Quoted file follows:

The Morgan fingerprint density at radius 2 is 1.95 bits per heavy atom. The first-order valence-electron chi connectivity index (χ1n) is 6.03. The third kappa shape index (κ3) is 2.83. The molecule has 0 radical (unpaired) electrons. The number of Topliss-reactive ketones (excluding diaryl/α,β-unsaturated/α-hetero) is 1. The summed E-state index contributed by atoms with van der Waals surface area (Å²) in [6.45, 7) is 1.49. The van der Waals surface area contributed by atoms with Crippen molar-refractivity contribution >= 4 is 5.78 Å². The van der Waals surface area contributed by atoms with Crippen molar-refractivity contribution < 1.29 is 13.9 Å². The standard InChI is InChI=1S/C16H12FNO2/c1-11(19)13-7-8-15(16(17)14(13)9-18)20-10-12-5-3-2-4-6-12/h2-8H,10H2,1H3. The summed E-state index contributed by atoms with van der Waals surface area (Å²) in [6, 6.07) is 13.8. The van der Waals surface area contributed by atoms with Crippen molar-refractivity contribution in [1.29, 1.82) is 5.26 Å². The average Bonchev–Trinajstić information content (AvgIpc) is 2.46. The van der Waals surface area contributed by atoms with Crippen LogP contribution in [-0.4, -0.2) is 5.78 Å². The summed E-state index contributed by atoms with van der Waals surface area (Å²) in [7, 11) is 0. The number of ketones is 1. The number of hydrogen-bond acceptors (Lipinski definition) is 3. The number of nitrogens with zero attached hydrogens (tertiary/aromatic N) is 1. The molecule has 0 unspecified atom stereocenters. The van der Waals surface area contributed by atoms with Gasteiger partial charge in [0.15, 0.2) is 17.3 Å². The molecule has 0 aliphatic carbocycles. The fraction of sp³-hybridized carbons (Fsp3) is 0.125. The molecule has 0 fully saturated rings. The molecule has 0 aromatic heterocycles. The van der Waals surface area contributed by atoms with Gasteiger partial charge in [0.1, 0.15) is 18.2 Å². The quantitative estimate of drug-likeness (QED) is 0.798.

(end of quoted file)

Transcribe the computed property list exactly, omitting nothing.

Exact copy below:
The Morgan fingerprint density at radius 2 is 1.95 bits per heavy atom. The first-order valence-electron chi connectivity index (χ1n) is 6.03. The third kappa shape index (κ3) is 2.83. The molecule has 0 radical (unpaired) electrons. The number of Topliss-reactive ketones (excluding diaryl/α,β-unsaturated/α-hetero) is 1. The summed E-state index contributed by atoms with van der Waals surface area (Å²) in [6.45, 7) is 1.49. The van der Waals surface area contributed by atoms with Crippen molar-refractivity contribution >= 4 is 5.78 Å². The van der Waals surface area contributed by atoms with Crippen molar-refractivity contribution < 1.29 is 13.9 Å². The standard InChI is InChI=1S/C16H12FNO2/c1-11(19)13-7-8-15(16(17)14(13)9-18)20-10-12-5-3-2-4-6-12/h2-8H,10H2,1H3. The summed E-state index contributed by atoms with van der Waals surface area (Å²) in [6, 6.07) is 13.8. The van der Waals surface area contributed by atoms with Crippen molar-refractivity contribution in [1.29, 1.82) is 5.26 Å². The average Bonchev–Trinajstić information content (AvgIpc) is 2.46. The van der Waals surface area contributed by atoms with Crippen LogP contribution in [-0.4, -0.2) is 5.78 Å². The summed E-state index contributed by atoms with van der Waals surface area (Å²) in [7, 11) is 0. The number of ketones is 1. The number of hydrogen-bond acceptors (Lipinski definition) is 3. The number of nitrogens with zero attached hydrogens (tertiary/aromatic N) is 1. The molecule has 0 unspecified atom stereocenters. The van der Waals surface area contributed by atoms with Gasteiger partial charge in [0.15, 0.2) is 17.3 Å². The molecule has 0 aliphatic carbocycles. The fraction of sp³-hybridized carbons (Fsp3) is 0.125. The molecule has 0 fully saturated rings. The molecule has 0 aromatic heterocycles. The van der Waals surface area contributed by atoms with Gasteiger partial charge in [0.1, 0.15) is 18.2 Å². The quantitative estimate of drug-likeness (QED) is 0.798.